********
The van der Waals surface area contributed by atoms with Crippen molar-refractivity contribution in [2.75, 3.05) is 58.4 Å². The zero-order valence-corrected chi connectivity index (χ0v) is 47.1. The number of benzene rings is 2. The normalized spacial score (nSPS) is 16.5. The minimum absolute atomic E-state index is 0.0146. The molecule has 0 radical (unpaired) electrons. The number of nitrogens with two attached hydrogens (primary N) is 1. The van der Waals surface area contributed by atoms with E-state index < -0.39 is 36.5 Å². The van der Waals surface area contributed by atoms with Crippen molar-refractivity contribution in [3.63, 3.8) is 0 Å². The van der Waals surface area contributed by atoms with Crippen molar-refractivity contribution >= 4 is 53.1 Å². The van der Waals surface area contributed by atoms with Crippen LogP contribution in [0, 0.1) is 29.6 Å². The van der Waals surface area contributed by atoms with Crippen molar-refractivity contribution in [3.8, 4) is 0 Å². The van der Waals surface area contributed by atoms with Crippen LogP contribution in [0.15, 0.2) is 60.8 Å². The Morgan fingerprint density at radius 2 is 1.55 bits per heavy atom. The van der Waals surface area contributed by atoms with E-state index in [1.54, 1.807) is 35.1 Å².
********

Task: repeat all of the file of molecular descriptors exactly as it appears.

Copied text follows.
The van der Waals surface area contributed by atoms with Crippen molar-refractivity contribution in [2.75, 3.05) is 58.4 Å². The zero-order valence-corrected chi connectivity index (χ0v) is 47.1. The number of benzene rings is 2. The normalized spacial score (nSPS) is 16.5. The minimum absolute atomic E-state index is 0.0146. The molecule has 0 radical (unpaired) electrons. The number of nitrogens with two attached hydrogens (primary N) is 1. The van der Waals surface area contributed by atoms with E-state index < -0.39 is 36.5 Å². The van der Waals surface area contributed by atoms with Crippen molar-refractivity contribution in [3.63, 3.8) is 0 Å². The van der Waals surface area contributed by atoms with Crippen molar-refractivity contribution >= 4 is 53.1 Å². The van der Waals surface area contributed by atoms with Crippen LogP contribution in [0, 0.1) is 29.6 Å². The van der Waals surface area contributed by atoms with Crippen molar-refractivity contribution in [3.8, 4) is 0 Å². The van der Waals surface area contributed by atoms with Crippen LogP contribution in [0.15, 0.2) is 60.8 Å². The Morgan fingerprint density at radius 2 is 1.55 bits per heavy atom. The van der Waals surface area contributed by atoms with E-state index in [1.54, 1.807) is 35.1 Å².